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So, I need to do just that before I move the program to 32bit machine and experience a spectacular failure. Is there an easy way to do this?

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possible duplicate of Is there a windows command that returns the list of 64 and 32 process? –  Diogo Nov 17 '11 at 10:55
8  
Not a duplicate: an exe is not yet a process. –  Richard Nov 17 '11 at 12:10

5 Answers 5

up vote 31 down vote accepted

The SDK tool dumpbin.exe with the /headers option includes this information, compare these two (I've added bold for the key information)

PS [64] E:\ #4> dumpbin /headers C:\Windows\system32\cmd.exe
Microsoft (R) COFF/PE Dumper Version 10.00.40219.01
Copyright (C) Microsoft Corporation.  All rights reserved.


Dump of file C:\Windows\system32\cmd.exe

PE signature found

File Type: EXECUTABLE IMAGE

FILE HEADER VALUES
            8664 machine (x64)
               6 number of sections
        4CE798E5 time date stamp Sat Nov 20 09:46:13 2010
               0 file pointer to symbol table
               0 number of symbols
              F0 size of optional header
              22 characteristics
                   Executable
                   Application can handle large (>2GB) addresses
[...]

and

PS [64] E:\ #5> dumpbin /headers C:\Windows\syswow64\cmd.exe
Microsoft (R) COFF/PE Dumper Version 10.00.40219.01
Copyright (C) Microsoft Corporation.  All rights reserved.


Dump of file C:\Windows\syswow64\cmd.exe

PE signature found

File Type: EXECUTABLE IMAGE

FILE HEADER VALUES
             14C machine (x86)
               4 number of sections
        4CE78E2B time date stamp Sat Nov 20 09:00:27 2010
               0 file pointer to symbol table
               0 number of symbols
              E0 size of optional header
             102 characteristics
                   Executable
                   32 bit word machine
[...]
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You could also see (IA64) for a 64bit Itanium exe. –  Darryl Braaten Nov 17 '11 at 17:01
3  
as i read elsewhere on superuser, using dumpbin /headers | findstr "machine" greatly simplifies the presentation of what the QA is looking for... –  user1055604 Mar 17 '13 at 14:10

A simple method is to run it (assuming you trust it) and take a look at the process tab in task manager. 32bit processes will show "* 32" at the end of the process name. If it's not something your willing to run on your computer you can try EXE Explorer. It will show a whole bunch of info on executables including if it's 32 or 64bit.

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Unfortunately, this requires you to run the executable. Perhaps you need to check the architecture of the program as a troubleshooting method on why it is not running. –  Mike Christiansen Oct 2 '12 at 16:20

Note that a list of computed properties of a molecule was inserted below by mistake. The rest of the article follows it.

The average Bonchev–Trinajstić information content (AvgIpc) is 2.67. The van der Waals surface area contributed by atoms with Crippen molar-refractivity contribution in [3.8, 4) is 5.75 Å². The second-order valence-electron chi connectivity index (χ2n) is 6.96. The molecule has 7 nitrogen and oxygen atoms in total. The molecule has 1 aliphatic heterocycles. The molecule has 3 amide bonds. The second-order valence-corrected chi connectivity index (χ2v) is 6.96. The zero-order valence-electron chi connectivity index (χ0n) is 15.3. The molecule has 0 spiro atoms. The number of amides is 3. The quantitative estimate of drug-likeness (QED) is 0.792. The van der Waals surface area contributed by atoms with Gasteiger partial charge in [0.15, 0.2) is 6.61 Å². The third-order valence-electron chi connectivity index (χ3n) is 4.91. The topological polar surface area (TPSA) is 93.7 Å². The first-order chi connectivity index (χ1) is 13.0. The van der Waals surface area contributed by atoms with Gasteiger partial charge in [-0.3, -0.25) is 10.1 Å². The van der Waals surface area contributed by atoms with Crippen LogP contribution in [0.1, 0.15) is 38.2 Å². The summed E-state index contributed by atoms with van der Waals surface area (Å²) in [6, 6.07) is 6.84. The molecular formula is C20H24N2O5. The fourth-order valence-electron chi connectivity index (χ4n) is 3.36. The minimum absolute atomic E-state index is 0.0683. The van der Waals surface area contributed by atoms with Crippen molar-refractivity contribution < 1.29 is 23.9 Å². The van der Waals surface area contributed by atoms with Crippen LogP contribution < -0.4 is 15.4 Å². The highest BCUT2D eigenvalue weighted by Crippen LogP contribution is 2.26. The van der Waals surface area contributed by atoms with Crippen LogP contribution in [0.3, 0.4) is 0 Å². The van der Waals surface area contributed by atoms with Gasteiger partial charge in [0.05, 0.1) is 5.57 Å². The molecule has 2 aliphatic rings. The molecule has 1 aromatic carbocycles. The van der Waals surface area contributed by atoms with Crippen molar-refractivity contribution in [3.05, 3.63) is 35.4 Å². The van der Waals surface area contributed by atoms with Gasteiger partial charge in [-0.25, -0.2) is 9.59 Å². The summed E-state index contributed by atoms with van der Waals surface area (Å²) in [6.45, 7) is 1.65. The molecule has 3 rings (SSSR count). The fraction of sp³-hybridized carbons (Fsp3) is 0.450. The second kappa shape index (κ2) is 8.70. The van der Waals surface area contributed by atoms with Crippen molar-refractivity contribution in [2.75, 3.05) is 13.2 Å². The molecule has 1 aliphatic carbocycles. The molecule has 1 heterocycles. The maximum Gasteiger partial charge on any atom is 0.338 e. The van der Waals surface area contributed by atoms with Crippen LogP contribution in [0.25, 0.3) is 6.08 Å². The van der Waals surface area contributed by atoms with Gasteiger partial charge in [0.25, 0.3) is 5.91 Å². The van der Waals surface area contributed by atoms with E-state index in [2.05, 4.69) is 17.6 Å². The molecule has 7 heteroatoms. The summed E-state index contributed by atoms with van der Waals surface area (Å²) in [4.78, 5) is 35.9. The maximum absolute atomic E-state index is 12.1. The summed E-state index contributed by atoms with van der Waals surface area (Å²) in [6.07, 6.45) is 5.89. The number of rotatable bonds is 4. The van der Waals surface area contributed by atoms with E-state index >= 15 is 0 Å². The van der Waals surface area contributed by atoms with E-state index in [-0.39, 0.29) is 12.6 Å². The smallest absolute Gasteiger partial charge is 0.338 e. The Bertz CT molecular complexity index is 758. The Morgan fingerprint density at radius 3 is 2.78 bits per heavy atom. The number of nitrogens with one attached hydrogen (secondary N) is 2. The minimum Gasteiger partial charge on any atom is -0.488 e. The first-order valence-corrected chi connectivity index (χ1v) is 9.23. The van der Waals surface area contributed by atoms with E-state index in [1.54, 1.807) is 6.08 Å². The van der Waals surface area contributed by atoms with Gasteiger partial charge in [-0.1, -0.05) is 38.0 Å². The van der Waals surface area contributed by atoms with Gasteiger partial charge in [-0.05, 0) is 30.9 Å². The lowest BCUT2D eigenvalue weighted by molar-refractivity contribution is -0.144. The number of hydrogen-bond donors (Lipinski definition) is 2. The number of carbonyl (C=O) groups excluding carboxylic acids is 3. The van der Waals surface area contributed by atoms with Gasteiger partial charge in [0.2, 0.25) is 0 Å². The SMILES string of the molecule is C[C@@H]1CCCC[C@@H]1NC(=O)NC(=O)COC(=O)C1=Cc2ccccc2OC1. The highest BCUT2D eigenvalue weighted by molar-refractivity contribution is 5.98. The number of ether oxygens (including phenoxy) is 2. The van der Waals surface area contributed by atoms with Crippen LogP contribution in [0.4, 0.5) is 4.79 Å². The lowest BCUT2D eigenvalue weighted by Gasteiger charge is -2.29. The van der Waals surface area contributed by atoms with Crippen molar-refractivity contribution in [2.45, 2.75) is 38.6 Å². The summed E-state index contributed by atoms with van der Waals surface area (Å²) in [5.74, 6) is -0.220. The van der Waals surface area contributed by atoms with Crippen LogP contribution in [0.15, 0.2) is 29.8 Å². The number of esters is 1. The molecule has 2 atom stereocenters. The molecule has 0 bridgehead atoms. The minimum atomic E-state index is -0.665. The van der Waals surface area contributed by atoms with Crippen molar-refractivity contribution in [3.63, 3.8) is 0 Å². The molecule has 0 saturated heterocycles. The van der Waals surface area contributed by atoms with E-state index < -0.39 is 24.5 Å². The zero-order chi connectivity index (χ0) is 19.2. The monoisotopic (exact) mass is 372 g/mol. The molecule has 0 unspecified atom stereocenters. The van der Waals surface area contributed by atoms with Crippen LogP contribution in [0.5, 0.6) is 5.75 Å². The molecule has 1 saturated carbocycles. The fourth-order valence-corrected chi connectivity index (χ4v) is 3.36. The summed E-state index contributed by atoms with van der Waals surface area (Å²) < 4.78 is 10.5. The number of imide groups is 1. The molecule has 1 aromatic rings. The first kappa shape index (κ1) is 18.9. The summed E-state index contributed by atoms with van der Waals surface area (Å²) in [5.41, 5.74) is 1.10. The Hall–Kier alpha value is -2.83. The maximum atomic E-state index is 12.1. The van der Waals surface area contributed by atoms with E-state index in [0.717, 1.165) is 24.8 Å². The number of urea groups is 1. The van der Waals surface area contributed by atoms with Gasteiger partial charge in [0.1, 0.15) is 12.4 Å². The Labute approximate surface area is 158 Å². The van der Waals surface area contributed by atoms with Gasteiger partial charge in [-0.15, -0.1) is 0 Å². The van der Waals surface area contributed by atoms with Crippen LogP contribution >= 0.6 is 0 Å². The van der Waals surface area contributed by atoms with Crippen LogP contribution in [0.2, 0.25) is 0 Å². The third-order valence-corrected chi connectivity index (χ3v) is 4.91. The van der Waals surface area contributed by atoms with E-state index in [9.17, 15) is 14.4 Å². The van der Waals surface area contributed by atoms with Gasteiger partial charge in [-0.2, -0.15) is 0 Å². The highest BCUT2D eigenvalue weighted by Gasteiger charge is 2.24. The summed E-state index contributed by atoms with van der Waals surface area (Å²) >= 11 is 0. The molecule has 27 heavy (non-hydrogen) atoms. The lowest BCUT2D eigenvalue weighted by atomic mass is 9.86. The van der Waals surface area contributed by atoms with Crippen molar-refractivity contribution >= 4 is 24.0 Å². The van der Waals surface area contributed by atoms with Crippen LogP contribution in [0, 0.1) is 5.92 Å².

The 64-bit version of Process Explorer can tell you. Simply run the executable and open the process's properties window. On the main tab there's an entry which says "Image:32 Bit" or "Image:64 Bit".

enter image description here

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Simply run the executable And what if you don’t want to run the program? –  Synetech Feb 6 at 9:23
    
@Synetech The original question doesn't imply that's the case. –  Andrew Lambert Feb 6 at 18:13

The method of running an executable & then checking in process explorer or similar tool, has some obvious drawbacks:

  1. We have to execute the process.
  2. For the short lived processes (like echo hello world types.), process explorer might not even register that a new process has started.

Dumpbin.exe method can solve the purpose probably.

Another alternative would be to use cygwin's file command. However, I have not tested it on windows. It works well on Linuxes.

Usage: file program_under_test.exe

EDIT: Just tested file.exe on window. works fine. :)

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This adds nothing that wasn't said by Dracs or Richard. This still requires running the program which the author wanted to avoid. –  Ramhound Oct 19 '12 at 10:45
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Just wanted to say, that there are some situations, where Dracs's method will not be much helpful. –  anishsane Oct 19 '12 at 10:49
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>>This still requires running the program which the author wanted to avoid: No.. we run it like: file.exe program_under_test.exe –  anishsane Oct 19 '12 at 10:49
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And those who wish to avoid installing the whole cygwin package can grab the gnuwin32 file package. –  Bob Oct 19 '12 at 11:32
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@anishsane Completely wrong. file simply reads data from the disk in binary format and checks for any magic numbers identifying them, comparing against a database. Windows' 32-bit programs come up as PE32, and both 64-bit and .NET programs come up as PE32+. The bitness of file itself makes absolutely zero difference - both 32-bit and 64-bit applications can read data from the disk, which is all it needs. –  Bob Jan 17 at 2:24

I'm too new of a user to add a comment to anishsane's answer, but I can confirm that the file utility (e.g. from cygwin) does in fact distinguish between 32- and 64-bit executables. They appear as follows:

32.exe: PE32 executable (GUI) Intel 80386, for MS Windows
64.exe: PE32+ executable (console) x86-64, for MS Windows

As you can see, it's very obvious which is which. Additionally it distinguishes between console and GUI executables, also obvious which is which.

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